o 2014 collegiate season opener – 288GB average per venue

Top 5 Opening Weekend Professional Venues by Total Mobile Data

o Miami, FL – 1035GB

· Equivalent to more than 2.9 million social media post with photos

· Peak hour – 1-2pm ET – 146GB

o Dallas, TX – 889GB

· Equivalent to more than 2.5 million social media post with photos

· Peak hour – 2-3pm CT – 158GB

o Atlanta, GA – 696GB

· Equivalent to nearly 2 million social media post with photos

· Peak hour – 2-3pm ET – 159GB

o Chicago, IL – 452GB

· Equivalent to nearly 1.3 million social media post with photos

· Peak hour – 1-2pm CT – 107GB

o Pittsburgh, PA – 385GB

· Equivalent to more than 1.1 million social media post with photos

· Peak hour – 2-3pm ET – 83GB

Caveats:

· All figures include only data traffic seen on AT&T’s venue-specific mobile network.

· All data metrics come from only venues with a DAS where AT&T’s mobile network is on-air. These metrics are not comprehensive of every game played during the opening weekend for professional or college football.

· This data is compiled from 16 professional football stadiums and 25 division one college football stadiums that had opening week home games where AT&T is on-air on a DAS.

· All 2013 season average data is compiled from only venues with a DAS where AT&T’s mobile network was on-air and games where data was tracked and available.

ADDITIONAL AT&T COLLEGIATE DAS STATS

Regional Breakdown by Mobile Data Usage

o South – 343GB average per venue

o Rest of the US – 186GB average per venue

· Year-over-Year Mobile Data Increase

o 2014 home opener – 288GB average per venue

o 2013 season average – 155GB average per venue

· Top 5 Opening Weekend College Venues by Total Mobile Data

· Norman, OK – 866GB

o Equivalent to more than 2.4 million social media post with photos

· Athens, GA – 688GB

o Equivalent to more than 1.9 million social media post with photos

· Waco, TX – 686GB

o Equivalent to more than 1.9 million social media post with photos

· Auburn, AL – 506GB

o Equivalent to more than 1.4 million social media post with photos

· Los Angeles, CA – 469GB

o Equivalent to more than 1.3 million social media post with photos

Caveats:

· All figures include only data traffic seen on AT&T’s venue-specific mobile network.

· All data metrics come from only venues with a DAS where AT&T’s mobile network is on-air. These metrics are not comprehensive of every game played during the opening weekend for college football.

· This data is compiled from 25 division one college football stadiums that had opening week home games where AT&T is on-air on a DAS.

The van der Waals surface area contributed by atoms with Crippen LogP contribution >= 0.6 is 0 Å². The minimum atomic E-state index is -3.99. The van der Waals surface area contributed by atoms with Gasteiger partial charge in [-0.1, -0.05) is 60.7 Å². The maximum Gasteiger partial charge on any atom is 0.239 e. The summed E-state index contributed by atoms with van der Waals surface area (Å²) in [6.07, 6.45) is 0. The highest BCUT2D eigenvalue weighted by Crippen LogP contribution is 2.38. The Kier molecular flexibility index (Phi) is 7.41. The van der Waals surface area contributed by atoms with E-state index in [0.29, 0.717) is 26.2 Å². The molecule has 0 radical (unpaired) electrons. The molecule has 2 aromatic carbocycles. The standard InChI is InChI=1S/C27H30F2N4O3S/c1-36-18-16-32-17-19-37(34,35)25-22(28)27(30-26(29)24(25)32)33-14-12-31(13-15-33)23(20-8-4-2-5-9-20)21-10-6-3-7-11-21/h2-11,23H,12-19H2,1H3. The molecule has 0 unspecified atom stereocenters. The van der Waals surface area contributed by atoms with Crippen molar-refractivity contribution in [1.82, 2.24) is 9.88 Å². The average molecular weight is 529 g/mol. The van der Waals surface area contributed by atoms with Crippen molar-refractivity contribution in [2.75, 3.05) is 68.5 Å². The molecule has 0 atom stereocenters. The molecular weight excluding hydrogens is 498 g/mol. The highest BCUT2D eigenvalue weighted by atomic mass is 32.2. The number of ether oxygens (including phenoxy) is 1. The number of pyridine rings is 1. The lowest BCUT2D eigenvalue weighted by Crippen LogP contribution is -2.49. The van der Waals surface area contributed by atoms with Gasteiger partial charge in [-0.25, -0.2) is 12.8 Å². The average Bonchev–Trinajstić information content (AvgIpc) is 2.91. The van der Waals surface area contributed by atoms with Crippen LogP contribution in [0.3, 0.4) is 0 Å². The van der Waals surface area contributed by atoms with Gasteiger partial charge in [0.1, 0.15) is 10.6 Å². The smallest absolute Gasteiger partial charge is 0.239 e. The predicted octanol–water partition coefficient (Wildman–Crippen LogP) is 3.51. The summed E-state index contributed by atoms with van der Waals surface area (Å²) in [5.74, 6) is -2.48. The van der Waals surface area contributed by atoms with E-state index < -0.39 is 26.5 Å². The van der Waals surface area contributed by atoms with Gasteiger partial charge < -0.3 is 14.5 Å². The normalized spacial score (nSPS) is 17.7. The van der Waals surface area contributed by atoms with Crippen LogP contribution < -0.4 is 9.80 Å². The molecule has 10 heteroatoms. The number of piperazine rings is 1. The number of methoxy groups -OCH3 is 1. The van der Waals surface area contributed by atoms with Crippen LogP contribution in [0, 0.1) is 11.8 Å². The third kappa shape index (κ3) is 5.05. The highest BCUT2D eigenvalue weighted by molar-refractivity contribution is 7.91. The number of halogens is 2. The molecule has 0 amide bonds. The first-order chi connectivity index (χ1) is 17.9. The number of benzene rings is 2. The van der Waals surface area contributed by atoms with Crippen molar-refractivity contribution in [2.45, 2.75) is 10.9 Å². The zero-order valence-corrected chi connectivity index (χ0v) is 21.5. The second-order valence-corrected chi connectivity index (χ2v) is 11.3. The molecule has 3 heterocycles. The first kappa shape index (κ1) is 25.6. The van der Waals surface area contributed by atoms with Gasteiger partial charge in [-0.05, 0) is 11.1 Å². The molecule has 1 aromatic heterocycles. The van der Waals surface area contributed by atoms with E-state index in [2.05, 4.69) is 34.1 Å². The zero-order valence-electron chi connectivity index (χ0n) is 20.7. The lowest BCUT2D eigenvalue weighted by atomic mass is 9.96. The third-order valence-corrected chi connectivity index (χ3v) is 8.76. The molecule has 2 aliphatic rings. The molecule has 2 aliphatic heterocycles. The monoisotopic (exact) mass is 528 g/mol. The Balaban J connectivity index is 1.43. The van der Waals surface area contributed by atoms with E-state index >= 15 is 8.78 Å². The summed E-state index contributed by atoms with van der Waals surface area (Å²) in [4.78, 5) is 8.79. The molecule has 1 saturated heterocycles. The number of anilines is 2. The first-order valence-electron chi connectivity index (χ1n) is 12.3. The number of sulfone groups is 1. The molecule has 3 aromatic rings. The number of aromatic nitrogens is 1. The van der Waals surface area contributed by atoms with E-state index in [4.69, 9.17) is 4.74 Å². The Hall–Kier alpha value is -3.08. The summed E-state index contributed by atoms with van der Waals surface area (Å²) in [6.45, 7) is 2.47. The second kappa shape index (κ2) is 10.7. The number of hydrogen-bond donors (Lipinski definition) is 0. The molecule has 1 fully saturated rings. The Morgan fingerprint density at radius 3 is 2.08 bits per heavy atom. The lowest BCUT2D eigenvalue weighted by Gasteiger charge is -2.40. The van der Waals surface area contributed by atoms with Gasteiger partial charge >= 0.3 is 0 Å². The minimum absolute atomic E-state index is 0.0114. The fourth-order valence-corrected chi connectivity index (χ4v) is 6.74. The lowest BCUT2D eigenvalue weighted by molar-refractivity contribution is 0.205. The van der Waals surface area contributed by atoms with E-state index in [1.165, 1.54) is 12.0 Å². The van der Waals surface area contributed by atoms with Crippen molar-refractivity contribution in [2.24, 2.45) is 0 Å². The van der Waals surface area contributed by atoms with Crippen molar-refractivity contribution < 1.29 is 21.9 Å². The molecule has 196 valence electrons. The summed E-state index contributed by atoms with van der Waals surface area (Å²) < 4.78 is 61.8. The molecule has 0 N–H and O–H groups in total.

· All 2013 season average data is compiled from only venues with a DAS where AT&T’s mobile network was on-air and games where data was tracked and available.

· The “South” region is based off how it is qualified by the U.S. Census. It includes the following states: Delaware, District of Columbia, Florida, Georgia, North Carolina, South Carolina, Virginia, West Virginia, Alabama, Kentucky, Mississippi, Tennessee, Arkansas, Louisiana, Oklahoma and Texas.

AT&T turns on Wi-Fi at Miami Dolphins’ Sun Life Stadium

We knew that AT&T had put in a new DAS at Miami’s Sun Life Stadium earlier this year, so we were a bit surprised when we saw the Dolphins announce a new Wi-Fi network for their season opener a couple Sundays ago. A quick phone chat with Chad Townes, VP of AT&T’s antenna solutions group, set us straight: Turns out that AT&T had installed a Wi-Fi network alongside the DAS, but hadn’t planned to turn it up until the NFL season started.

For those of us who were lucky enough to be at the SEAT Conference in August, however, the questions couldn’t stop there. At SEAT, Townes made one of the bolder statements of the gathering, proclaiming that AT&T wasn’t going to fund stadium Wi-Fi developments anymore. So why was AT&T building Wi-Fi at Sun Life?

The Wi-Fi at Sun Life, Townes said, was built via a model AT&T was comfortable with — mainly, it was a financial model where the team and venue participated in the deployment costs. “Our position on Wi-Fi remains clear,” Townes said — mainly, that AT&T isn’t going to fully fund a network that it doesn’t reap benefits from. Since stadium Wi-Fi is or will be mainly used for high-bandwidth apps like video replays, it will generate wireless traffic that “doesn’t leave the stadium,” Townes said. AT&T is more interested in building and paying for DAS, or distributed antenna systems, which bring better cellular connectivity for fans at stadiums.

Traffic that leaves the stadium, to connect fans to the outside Internet, is of interest to AT&T since it is something the company can make money on, by providing the service to customers. OK, but then what about the recent deal AT&T signed with the Pac-12, which called for DAS builds in all conference stadiums, but may also call for AT&T to build… stadium Wi-Fi networks?

Again, it’s all about the economics, which in the Pac-12 case involved a big content carriage deal between the conference and AT&T’s home Internet and video service, U-verse. From what we’ve heard and read the deal involves a lot of stadium-intensive content agreements, so to make it all run right, AT&T wants to build the networks itself. In the case of that deal, Townes said networks would be built to “support the value of our brand” in those stadiums. So the bottom line is — AT&T isn’t going to simply pay for a Wi-Fi network in your stadium. Unless there’s more to the deal than that.